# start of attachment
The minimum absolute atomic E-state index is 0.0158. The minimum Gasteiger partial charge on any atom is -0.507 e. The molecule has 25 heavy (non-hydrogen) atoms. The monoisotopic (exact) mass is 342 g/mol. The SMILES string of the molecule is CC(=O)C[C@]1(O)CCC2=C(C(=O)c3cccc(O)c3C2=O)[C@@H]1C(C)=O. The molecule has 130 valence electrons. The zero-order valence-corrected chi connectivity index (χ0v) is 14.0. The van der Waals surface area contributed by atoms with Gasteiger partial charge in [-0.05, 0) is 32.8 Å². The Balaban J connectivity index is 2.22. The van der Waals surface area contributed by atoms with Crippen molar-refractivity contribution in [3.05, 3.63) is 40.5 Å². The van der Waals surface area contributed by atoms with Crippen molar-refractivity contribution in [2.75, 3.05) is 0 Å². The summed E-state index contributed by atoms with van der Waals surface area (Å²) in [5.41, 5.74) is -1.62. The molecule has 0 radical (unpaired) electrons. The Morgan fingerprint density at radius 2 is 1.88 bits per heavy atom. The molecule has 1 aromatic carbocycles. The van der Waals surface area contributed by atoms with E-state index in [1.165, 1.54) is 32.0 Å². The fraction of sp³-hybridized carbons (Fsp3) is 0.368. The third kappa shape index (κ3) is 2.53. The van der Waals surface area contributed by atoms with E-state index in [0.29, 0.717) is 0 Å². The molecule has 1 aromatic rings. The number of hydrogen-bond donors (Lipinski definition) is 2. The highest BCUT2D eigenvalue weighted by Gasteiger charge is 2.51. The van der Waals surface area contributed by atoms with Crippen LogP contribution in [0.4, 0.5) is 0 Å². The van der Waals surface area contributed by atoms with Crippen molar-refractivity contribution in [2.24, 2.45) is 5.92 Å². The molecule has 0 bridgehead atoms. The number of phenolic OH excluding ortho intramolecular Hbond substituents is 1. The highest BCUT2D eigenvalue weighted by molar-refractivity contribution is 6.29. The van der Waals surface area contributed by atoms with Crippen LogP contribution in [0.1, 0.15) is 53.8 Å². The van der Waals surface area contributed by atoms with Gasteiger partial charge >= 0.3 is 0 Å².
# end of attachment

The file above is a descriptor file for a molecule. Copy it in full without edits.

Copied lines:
The minimum absolute atomic E-state index is 0.0158. The minimum Gasteiger partial charge on any atom is -0.507 e. The molecule has 25 heavy (non-hydrogen) atoms. The monoisotopic (exact) mass is 342 g/mol. The SMILES string of the molecule is CC(=O)C[C@]1(O)CCC2=C(C(=O)c3cccc(O)c3C2=O)[C@@H]1C(C)=O. The molecule has 130 valence electrons. The zero-order valence-corrected chi connectivity index (χ0v) is 14.0. The van der Waals surface area contributed by atoms with Gasteiger partial charge in [-0.05, 0) is 32.8 Å². The Balaban J connectivity index is 2.22. The van der Waals surface area contributed by atoms with Crippen molar-refractivity contribution in [3.05, 3.63) is 40.5 Å². The van der Waals surface area contributed by atoms with Crippen molar-refractivity contribution in [2.75, 3.05) is 0 Å². The summed E-state index contributed by atoms with van der Waals surface area (Å²) in [5.41, 5.74) is -1.62. The molecule has 0 radical (unpaired) electrons. The Morgan fingerprint density at radius 2 is 1.88 bits per heavy atom. The molecule has 1 aromatic carbocycles. The van der Waals surface area contributed by atoms with E-state index in [1.165, 1.54) is 32.0 Å². The fraction of sp³-hybridized carbons (Fsp3) is 0.368. The third kappa shape index (κ3) is 2.53. The van der Waals surface area contributed by atoms with E-state index in [0.29, 0.717) is 0 Å². The molecule has 1 aromatic rings. The number of hydrogen-bond donors (Lipinski definition) is 2. The highest BCUT2D eigenvalue weighted by Gasteiger charge is 2.51. The van der Waals surface area contributed by atoms with Crippen LogP contribution in [0.4, 0.5) is 0 Å². The van der Waals surface area contributed by atoms with Crippen molar-refractivity contribution in [2.24, 2.45) is 5.92 Å². The molecule has 0 bridgehead atoms. The number of phenolic OH excluding ortho intramolecular Hbond substituents is 1. The highest BCUT2D eigenvalue weighted by molar-refractivity contribution is 6.29. The van der Waals surface area contributed by atoms with Crippen LogP contribution in [0.1, 0.15) is 53.8 Å². The van der Waals surface area contributed by atoms with Gasteiger partial charge >= 0.3 is 0 Å².